Consequently, 120 patients were enrolled in the study from October 2017 to July 2019. All were being treated at one of the three participating centres in in Italy: Centre of Sexually Transmitted Diseases, U.O.C. Dermatology, IRCCS Ca 'Granda Ospedale Maggiore Policlinico of Milan; Centre for Sexually Transmitted Diseases, U.O. Dermatology, A.O. Policlinico Sant’Orsola-Malpighi, Bologna; and Centre of Genital Dermatology and Sexually Transmitted Infections relating to Complex Structure Dermatology, A.O.U. Città della salute e della Scienza, Turin.

The study was approved by the Ethics Committees of all three participating hospitals and performed in accordance with the Helsinki Declaration of 1964 and its later amendments. All patients provided written informed consent to participate. This clinical trial was registered with the ISRCTN site with code ISRCTN36102369.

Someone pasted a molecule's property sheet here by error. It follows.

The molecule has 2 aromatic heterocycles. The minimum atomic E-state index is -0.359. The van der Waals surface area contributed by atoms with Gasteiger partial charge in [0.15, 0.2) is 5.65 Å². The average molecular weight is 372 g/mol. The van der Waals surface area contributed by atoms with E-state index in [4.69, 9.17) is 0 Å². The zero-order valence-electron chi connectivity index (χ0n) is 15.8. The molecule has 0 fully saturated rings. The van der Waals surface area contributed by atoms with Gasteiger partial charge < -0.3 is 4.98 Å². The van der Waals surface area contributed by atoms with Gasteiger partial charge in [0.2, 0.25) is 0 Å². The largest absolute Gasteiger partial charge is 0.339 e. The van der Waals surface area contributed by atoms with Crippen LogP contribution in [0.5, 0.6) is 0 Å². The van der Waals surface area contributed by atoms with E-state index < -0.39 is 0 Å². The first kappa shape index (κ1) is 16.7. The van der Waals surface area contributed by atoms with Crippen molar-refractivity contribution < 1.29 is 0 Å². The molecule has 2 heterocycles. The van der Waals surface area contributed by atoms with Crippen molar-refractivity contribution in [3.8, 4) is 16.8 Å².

All patients who met all inclusion criteria were enrolled. After reading and signing the informed consent, patients were assigned to one of the two treatment arms according to a randomised schedule. Two lists of randomisations (block of 4) were generated, one for women and one for men, to ensure gender balance in each treatment arm. Sixty patients were treated with NZCS and 60 patients with CRYO. The inclusion criteria were: age 18–55 years; first episode of AGW; number of AGW ranging from three to ten; diameter of each AGW ranging from 1 to 4 mm; AGW located on penis, vulva, perianal region. The exclusion criteria were: previously treated AGW; immunosuppression due to pathological and/or iatrogenic causes; diabetes mellitus; pregnancy.

Women of childbearing potential who were eligible enrolment in the study were requested to use adequate contraceptive methods for the duration of the study.